U.S. Director of National Intelligence James Clapper said on Thursday that Russia has a "long history" of interfering in elections, but that U.S. officials had never encountered activity like its efforts during the 2016 U.S. campaign.
"The Russians have a long history of interfering in elections. Theirs and other people's... This goes back to the 60s, from the heyday of the Cold War," he testified to the Senate Armed Services Committee.
However, he added, "I don't think we've ever encountered a more aggressive or direct campaign to interfere in our election process than we've seen in this case." (Reporting by Patricia Zengerle and Dustin Volz; Editing by Chizu Nomiyama)
Below is an earlier reported version from Reuters:
Russian cyber attacks pose a "major threat" to the United States, top U.S. intelligence officials told a congressional hearing on Thursday despite skepticism from President-elect Donald Trump about findings that Moscow orchestrated hacking of the 2016 election.
Although Trump called himiself a "big fan" of the intelligence community on Thursday, he is heading for a conflict over the issue with Democrats and some fellow Republicans in Congress.
Many lawmakers are wary of Moscow and distrust Trump's praise of Russian President Vladimir Putin and efforts to heal the rift between the United States and Russia.
Trump, who becomes the U.S. president on Jan. 20, will be briefed by intelligence agency chiefs on Friday on hacks that targeted the Democratic Party during the presidential election campaign that he won.
Director of National Intelligence James Clapper, National Security Agency Director Mike Rogers and Undersecretary of Defense for Intelligence Marcel Lettre testified on Thursday before the Senate Armed Services Committee, which is chaired by Republican John McCain, a vocal critic of Putin.
The intelligence officials described Moscow as a major threat to a wide range of U.S. interests because of its "highly-advanced offensive cyber program" and sophisticated capabilities.
"Russia is a full-scope cyber actor that poses a major threat to U.S. government, military, diplomatic, commercial and critical infrastructure," they said in a joint statement.
Obama last week ordered the expulsion of 35 Russian suspected spies and imposed sanctions on two Russian intelligence agencies over their alleged involvement in hacking U.S. political groups in the 2016 election.
U.S. intelligence agencies say Russia was behind hacks into Democratic Party organizations and operatives before the election, a conclusion supported by several private cybersecurity firms. Moscow denies the hacking allegations.
U.S. intelligence officials have said the Russian cyber attacks were aimed at helping Trump defeat Democrat Hillary Clinton in the Nov. 8 election.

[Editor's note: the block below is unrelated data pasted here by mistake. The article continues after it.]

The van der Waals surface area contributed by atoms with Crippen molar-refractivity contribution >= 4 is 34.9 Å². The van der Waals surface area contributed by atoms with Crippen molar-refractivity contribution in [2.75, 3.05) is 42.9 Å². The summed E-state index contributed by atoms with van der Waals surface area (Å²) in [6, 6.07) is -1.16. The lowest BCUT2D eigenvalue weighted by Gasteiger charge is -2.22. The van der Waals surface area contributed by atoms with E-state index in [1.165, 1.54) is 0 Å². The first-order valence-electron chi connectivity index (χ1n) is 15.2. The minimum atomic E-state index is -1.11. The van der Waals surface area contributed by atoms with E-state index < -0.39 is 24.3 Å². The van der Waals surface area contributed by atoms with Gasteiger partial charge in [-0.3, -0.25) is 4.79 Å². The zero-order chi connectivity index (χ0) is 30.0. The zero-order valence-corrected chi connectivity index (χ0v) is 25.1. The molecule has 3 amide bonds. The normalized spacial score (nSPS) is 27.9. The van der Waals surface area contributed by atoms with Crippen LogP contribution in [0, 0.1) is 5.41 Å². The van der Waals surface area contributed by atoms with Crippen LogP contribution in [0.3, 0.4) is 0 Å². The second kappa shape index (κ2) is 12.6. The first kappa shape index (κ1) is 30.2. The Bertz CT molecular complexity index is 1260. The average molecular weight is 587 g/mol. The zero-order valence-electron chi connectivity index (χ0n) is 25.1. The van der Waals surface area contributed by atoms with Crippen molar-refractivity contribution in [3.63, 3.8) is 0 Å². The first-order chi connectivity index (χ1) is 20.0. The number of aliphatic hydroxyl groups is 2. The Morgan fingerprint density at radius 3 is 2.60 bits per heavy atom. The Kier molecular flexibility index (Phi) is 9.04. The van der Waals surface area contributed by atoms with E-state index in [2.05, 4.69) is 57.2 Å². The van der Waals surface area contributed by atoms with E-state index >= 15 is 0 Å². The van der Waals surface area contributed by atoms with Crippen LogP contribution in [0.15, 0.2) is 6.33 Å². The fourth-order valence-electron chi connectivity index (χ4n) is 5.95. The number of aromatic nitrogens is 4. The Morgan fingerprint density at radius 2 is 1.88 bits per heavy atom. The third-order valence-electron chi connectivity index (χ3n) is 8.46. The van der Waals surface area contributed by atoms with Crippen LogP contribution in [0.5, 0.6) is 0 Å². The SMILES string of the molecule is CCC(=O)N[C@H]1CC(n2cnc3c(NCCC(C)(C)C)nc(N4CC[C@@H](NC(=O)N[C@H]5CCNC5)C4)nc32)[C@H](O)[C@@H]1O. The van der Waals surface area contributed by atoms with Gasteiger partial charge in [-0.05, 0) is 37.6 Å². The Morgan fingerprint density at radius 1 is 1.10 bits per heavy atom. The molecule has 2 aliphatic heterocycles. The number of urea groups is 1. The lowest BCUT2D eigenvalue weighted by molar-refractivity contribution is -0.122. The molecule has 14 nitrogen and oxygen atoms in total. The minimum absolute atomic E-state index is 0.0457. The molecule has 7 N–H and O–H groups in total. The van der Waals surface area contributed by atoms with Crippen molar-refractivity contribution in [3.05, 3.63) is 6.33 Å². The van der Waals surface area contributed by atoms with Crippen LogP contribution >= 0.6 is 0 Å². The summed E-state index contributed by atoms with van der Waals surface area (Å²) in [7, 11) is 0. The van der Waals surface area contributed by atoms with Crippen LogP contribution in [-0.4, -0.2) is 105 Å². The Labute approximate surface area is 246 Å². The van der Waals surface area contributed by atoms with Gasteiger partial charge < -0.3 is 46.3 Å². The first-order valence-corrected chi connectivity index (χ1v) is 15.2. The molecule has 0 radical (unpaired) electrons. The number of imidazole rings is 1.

Several Republicans have acknowledged the Russian hacking but have not linked it to an effort to help Trump win.
Documents stolen from the Democratic National Committee and Clinton campaign chairman John Podesta were leaked to the media in advance of the election, embarrassing the Clinton campaign.
In a tweet on Wednesday, Trump cast doubt on a Russian role in the affair, writing: "(WikiLeaks founder) Julian Assange said 'a 14 year old could have hacked Podesta' - why was DNC so careless? Also said the Russians did not give him the info!"
However, on Thursday, Trump said in another post on Twitter that he was not against intelligence agencies or in agreement with Assange, whose organization leaked Democrats' emails.
"The media lies to make it look like I am against 'Intelligence' when in fact I am a big fan!" Trump wrote.
Trump and top advisers believe Democrats are trying to delegitimize his election victory by accusing Russia of helping him.
An unclassified version of the intelligence community's review of Russian interference in the U.S. election will be made public early next week and will assign a motive for the attacks, Clapper said. The report was delivered to President Barack Obama on Thursday, he said.
In the afternoon, State Department and Department of Homeland Security officials will brief the Senate Foreign Relations Committee behind closed doors on the Obama administration's response to the hacking and harassment of U.S. diplomats.
Some lawmakers, including McCain, said a firmer response was needed to check Russian aggression in cyberspace and elsewhere, and to discourage other countries from trying to influence more U.S. elections.
Clapper declined to say whether cyber attacks of the nature carried out during the election consituted an act of war. That determination would be a "very heavy policy call," said Clapper, the country's top intelligence official.
McCain is among a handful of Republicans to join Democrats in pushing for a special committee to investigate Russia's political hacking, although that effort faces opposition from Republican leaders in Congress.
Trump has nominated people seen as friendly toward Moscow to senior administration posts, including secretary of state nominee Rex Tillerson, who was awarded Russia's "Order of Friendship" in 2013 while Tillerson was Exxon Mobil chief executive.
McCain asked Clapper whether he believed WikiLeaks' Assange had put U.S. lives in direct danger. He said he agreed. Clapper also said he did not think Assange had any credibility.
Clapper was also asked about some media reports that authorities are considering a reorganization of the U.S. intelligence community. He said he has not been involved in any conversations about restructuring. (By Dustin Volz and Patricia Zengerle; Additional reporting by Patricia Zengerle and Mark Hosenball in Washington; Editing by Bernadette Baum and Alistair Bell)